Scientists have long studied the link between our genes and our health. Now, in a growing area of scientific research, they’re studying the link between a healthy gut and the bacteria in our intestines to virtually every disease that ails us. – WebMD
Our gut is comprised of many individual parts: the mouth, esophagus, stomach, and intestines all make up our gastrointestinal system – the ‘gut.’ The gut is mainly responsible for the processing of food and absorption of nutrients. It is also very important to our health to have a gut that is in working order.
One important characteristic of the gut – as it relates to good health – is proper functioning of good bacteria, or microbes. The human body is filled with microbial bacteria, and they’re found pretty much everywhere.
Consider this: for every one of the billions of cells we possess, there are approximately 10 microbial cells. These microbial cells are active in each part of the body: inside the mouth, on the skin, genitalia, nose, and intestines.
Why is gut health important?
In the past, scientists have generally understood the important role if microbes on our health. It wasn’t until recently, however, that scientists discovered the crucial impact that a healthy microbiome – the body’s collection of microbes – potentially has on diseases.
Michael Snyder, the director of the Center for Genomics and Personalized Medicine at Stanford University, states: “There’s a good chance your microbiome is associated with every disease you can think of – diabetes, cancer, autism. And the area where bacteria have a huge impact is your gut.”
Our gastrointestinal system, or “gut,” performs several functions that contribute to health and well-being. As such, the state of our gut’s health has a direct impact on how we feel at any given time.
Among the functions of our gut include:
– Regulation of the immune system
– Absorption of vital nutrients
– Protection against toxins and pathogens
– Managing inflammation
What people with a healthy gut do differently
Now that we’ve got a pretty good understanding of what constitutes the gut, along with why gut health is important, we can focus on achieving/maintaining gut health. There is perhaps no better way to accomplish this than to discuss the personal habits of those with a healthy gut.
Here are 6 things that people with a healthy gut do differently:
1. They consume probiotic foods
Probiotics are “live bacteria and yeasts that are good for your health, especially your digestive system,” per WebMD. These good bacteria are found naturally in our bodies, but should be consumed in the form of foods to ensure an adequate supply.
There are several foods rich in probiotics. Fermented foods – such as kefir, kimchi and sauerkraut – are great sources. Other sources include artichokes, bananas, garlic and raw onions. Whole, natural foods are certainly recommended for someone looking to add probiotics to their diet.
2. They have a healthy eating schedule
For the digestive system to work properly, it is important to maintain a healthy eating schedule. The reason is that our gut must “cease” digestive functions to perform the work of eliminating waste and bacteria – a process that generally takes between 1.5 – 2 hours. Naturally, when we eat, the digestive system kicks into gear and all other digestive functions are halted.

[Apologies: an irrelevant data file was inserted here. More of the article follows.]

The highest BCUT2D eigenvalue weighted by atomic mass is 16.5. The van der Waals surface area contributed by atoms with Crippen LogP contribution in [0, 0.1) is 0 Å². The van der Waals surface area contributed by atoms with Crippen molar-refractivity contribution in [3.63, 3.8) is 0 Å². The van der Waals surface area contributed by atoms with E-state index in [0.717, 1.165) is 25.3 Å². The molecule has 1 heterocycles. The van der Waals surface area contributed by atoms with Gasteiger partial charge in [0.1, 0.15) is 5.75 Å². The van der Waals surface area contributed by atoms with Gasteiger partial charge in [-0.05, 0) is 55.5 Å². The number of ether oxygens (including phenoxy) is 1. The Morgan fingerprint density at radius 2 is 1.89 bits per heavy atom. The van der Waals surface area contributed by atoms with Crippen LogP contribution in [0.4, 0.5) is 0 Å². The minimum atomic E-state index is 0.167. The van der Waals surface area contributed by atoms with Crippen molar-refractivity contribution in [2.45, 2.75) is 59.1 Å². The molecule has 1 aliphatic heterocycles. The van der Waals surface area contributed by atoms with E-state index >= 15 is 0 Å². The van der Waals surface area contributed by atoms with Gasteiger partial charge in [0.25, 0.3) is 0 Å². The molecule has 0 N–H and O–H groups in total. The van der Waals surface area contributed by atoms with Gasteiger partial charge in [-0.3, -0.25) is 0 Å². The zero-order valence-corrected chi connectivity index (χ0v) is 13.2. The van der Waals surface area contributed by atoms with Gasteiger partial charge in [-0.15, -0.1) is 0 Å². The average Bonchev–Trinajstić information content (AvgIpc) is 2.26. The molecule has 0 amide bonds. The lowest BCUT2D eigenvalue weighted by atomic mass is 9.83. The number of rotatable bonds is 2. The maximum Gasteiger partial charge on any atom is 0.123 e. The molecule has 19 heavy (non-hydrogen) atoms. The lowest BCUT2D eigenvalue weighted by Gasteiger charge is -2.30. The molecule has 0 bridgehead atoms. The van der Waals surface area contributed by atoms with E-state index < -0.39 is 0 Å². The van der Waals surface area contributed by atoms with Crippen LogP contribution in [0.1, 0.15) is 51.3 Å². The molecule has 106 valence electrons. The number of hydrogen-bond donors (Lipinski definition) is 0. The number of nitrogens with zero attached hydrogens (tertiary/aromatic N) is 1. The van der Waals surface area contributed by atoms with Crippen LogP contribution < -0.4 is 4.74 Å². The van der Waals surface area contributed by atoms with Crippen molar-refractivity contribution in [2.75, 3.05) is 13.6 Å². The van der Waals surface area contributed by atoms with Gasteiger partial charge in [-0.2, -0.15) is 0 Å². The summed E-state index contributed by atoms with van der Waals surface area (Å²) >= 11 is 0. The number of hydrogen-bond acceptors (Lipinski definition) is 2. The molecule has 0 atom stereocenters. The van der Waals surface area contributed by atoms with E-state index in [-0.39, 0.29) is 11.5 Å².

For this reason, it is encouraged to take breaks between meals and maintain a healthy eating schedule.
3. They remain hydrated
As mentioned, the gut performs routine cleanup duties of undigested waste and bacteria. Water is important element of this maintenance, as the gut requires H2O properties to effectively cycle waste and bacteria through the digestive tract.
Additionally, staying hydrated wards off unwanted digestive problems such as bloating, constipation and inflammation. Conversely, slight dehydration can alter the balance of good bacteria in the gut and complicate digestion.
4. They watch the processed foods and sugars
Bacteria that does not serve any digestive purpose, aka “bad bacteria,” feast on unnatural, unhealthy foods. Excessive consumption of refined, processed, or sugary foods provides sustenance for bad bacteria, potentially resulting in overgrowth of bad bacteria and disrupting the bacterial equilibrium within the gut.
5. The monitor stress levels
As probably all of us know, the mind/body connection is a real thing. Stress adversely affects a myriad of physiological and psychological functions – and this includes digestion. The reason is that stress initiates the brain’s “fight or flight” response, obstructing normal flow and slowing the digestive process.
Stress that is chronic (long-term) in nature can wreak particular havoc on our gut. As such, it is important to research and seek out activities that can reduce stress.
6. Use prebiotic supplements
Given that many probiotic foods are available, supplementing with probiotics may not be necessary. However, probiotic supplements are very convenient and generally effective. There are a vast number of supplements available, so conducting some research to make an educated decision may be advantageous.
Collins, S. (n.d.). What Is Your Gut Telling You? Retrieved October 27, 2016 from http://www.webmd.com/digestive-disorders/news/20140820/your-gut-bacteria#1
DiLonardo, M. (n.d.). What Are Probiotics? Retrieved October 27, 2016, from http://www.webmd.com/digestive-disorders/features/what-are-probiotics#1
Glover, L. (2015, June 2). All About Flora: How Important Gut Health Really Is. Retrieved October 27, 2016, from http://health.usnews.com/health-news/health-wellness/articles/2015/06/02/all-about-flora-how-important-gut-health-really-i
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